It's a simple idea, really. 1. Wear a uniform; 2. Protect who you love, what you care about; 3. Let nothing get in your way. Someone mugged Bruce's mum and he is not having it. The shock is still visible in her trembling fingers, rippling out across the calm waters of their lives. He grabs his hoodie, his uniform, his cape and goes out to find the culprit. Smithy wants everyone to stay inside, Uhuru wants everyone out. Tanya thinks it's boyish fun and games until, very suddenly, it isn't. Inua Ellams's play questions the boundaries between our right to self-defense and taking the law into our own hands. Told with five roles spanning from young people to adults, it deals with themes that young people face today: the role of boundaries and what happens when someone 'crosses the line'; fear and the use of self-defense; and examining different perspectives on a situation. Originally commissioned by Synergy Theatre Project Cape premiered at London's Unicorn Theatre in 2013 and went on to tour schools, prisons and a young offender institution. This new edition, published within Methuen Drama's Plays For Young People series features notes for teachers and exercises for students for practical use in the classroom.
Dramaturgy of Form examines verse in twenty-first-century theatre practice across different languages, cultures, and media. Through interdisciplinary engagement, Kasia Lech offers a new method for verse analysis in the performance context. The book traces the dramaturgical operation of verse in new writings, musicals, devised performances, multilingual dramas, Hip Hop theatre, films, digital projects, and gig theatre, as well as translations and adaptations of classics and new theatre forms created by Irish, Spanish, Nigerian, Polish, American, Canadian, Australian, British, Russian, and multinational artists. Their verse dramaturgies explore timely issues such as global identities, agency and precarity, global and local politics, and generational and class stories. The development of dramaturgy is discussed with the focus turning to the new stylized approach to theatre, whose arrival Hans-Thies Lehmann foretold in his Postdramatic Theatre, documenting a turning point for contemporary Western theatre. Serving theatre-makers, scholars, and students working with classical and contemporary verse and poetry in performance contexts; practitioners and academics of aural and oral dramaturgies; voice and verse-speaking coaches; and actors seeking the creative opportunities that verse offers, Dramaturgy of Form reveals verse as a tool for innovation and transformation that is at the forefront of contemporary practices and experiences.
"I go half way round the world and back thinking I’d made some sort of discovery and come back to find the same damn lies, the same white lies, the same black lies." Alvin and Errol can’t picture much of a future for themselves. They’re young, Black and living in England in the 1980s, with an entire country and political system set against them. Instead they focus firmly on their past – the sunny Caribbean and heroic father they left behind when their mother brought them to England twenty years ago. But when Alvin returns home from his grandfather’s funeral a new version of their past emerges, and the two brothers are caught in a desperate struggle to unearth the truth about their existence. Powerful and compelling, Strange Fruit by Caryl Phillips (winner of the Commonwealth Writers’ Prize) is the story of a family caught between two cultures, and the uncrossable no man’s land that can come between parents and their children.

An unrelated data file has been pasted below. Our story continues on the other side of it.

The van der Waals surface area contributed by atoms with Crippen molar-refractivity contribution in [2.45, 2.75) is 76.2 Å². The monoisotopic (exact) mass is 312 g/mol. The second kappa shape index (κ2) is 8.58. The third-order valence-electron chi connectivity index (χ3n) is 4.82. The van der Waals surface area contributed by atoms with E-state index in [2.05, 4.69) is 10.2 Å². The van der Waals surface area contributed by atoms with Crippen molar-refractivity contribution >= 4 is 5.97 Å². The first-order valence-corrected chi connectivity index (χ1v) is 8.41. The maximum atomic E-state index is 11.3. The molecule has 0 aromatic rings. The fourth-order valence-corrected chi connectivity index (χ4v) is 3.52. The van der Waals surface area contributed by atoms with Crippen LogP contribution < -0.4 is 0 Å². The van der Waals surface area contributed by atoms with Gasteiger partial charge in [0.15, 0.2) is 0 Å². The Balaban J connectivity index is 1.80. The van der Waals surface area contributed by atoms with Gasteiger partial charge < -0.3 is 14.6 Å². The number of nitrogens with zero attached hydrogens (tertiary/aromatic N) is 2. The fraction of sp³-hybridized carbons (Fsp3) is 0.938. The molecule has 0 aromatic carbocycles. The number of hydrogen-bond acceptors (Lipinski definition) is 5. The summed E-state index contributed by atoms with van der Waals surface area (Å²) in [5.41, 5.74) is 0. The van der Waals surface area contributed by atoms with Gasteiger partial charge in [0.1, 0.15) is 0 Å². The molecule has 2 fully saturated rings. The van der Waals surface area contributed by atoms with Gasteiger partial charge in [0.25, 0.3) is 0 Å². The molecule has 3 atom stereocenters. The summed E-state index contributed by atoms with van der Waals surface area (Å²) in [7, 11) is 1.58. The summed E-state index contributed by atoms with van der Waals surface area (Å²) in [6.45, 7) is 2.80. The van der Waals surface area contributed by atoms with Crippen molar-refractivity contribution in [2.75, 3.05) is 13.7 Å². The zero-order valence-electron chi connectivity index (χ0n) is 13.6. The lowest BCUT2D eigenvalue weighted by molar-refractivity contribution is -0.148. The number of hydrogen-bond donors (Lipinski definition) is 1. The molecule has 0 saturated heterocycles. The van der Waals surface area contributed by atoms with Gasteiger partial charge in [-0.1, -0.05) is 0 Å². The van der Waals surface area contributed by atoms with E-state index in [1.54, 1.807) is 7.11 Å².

Performing Epic or Telling Tales takes the new millennium as a starting point for an exploration of the turn to narrative in twenty-first-century theatre, which is often also a turn to Graeco-Roman epic. However, the dominant focus of the volume is less on 'what' the recent epic turn in the theatre consists of than 'why' it seems to be so prevalent: this turn is explained with reference not only to the translation and scholarly histories of the epics, but also to earlier performance traditions and, notably, to recent theoretical debates relating to text-based 'drama' and performance based 'theatre'. What is perhaps most remarkable about this epic turn is not simply the sheer number of outstanding performances that it has produced; it is also that recent practice appears to have outstripped much theoretical discussion about theatre. In chapters ranging from spoken word performances to ballet, from the use of machines and technology to performances that make space for voices occluded by the ancient epics, Performing Epic or Telling Tales seeks to contextualize and explain the 'narrative'/storytelling (re-)turn in recent live performances - a turn that regularly entails engagement with ancient Graeco-Roman epics, which have long provided poets, playwrights, artists, and theatre makers with a storehouse of rich, often perceived as 'raw', material. Refigured and refracted for the modern era, the epics of ancient Greece and Rome are found to be particularly revealing, and particularly 'telling' of the contemporary wider cultural sphere.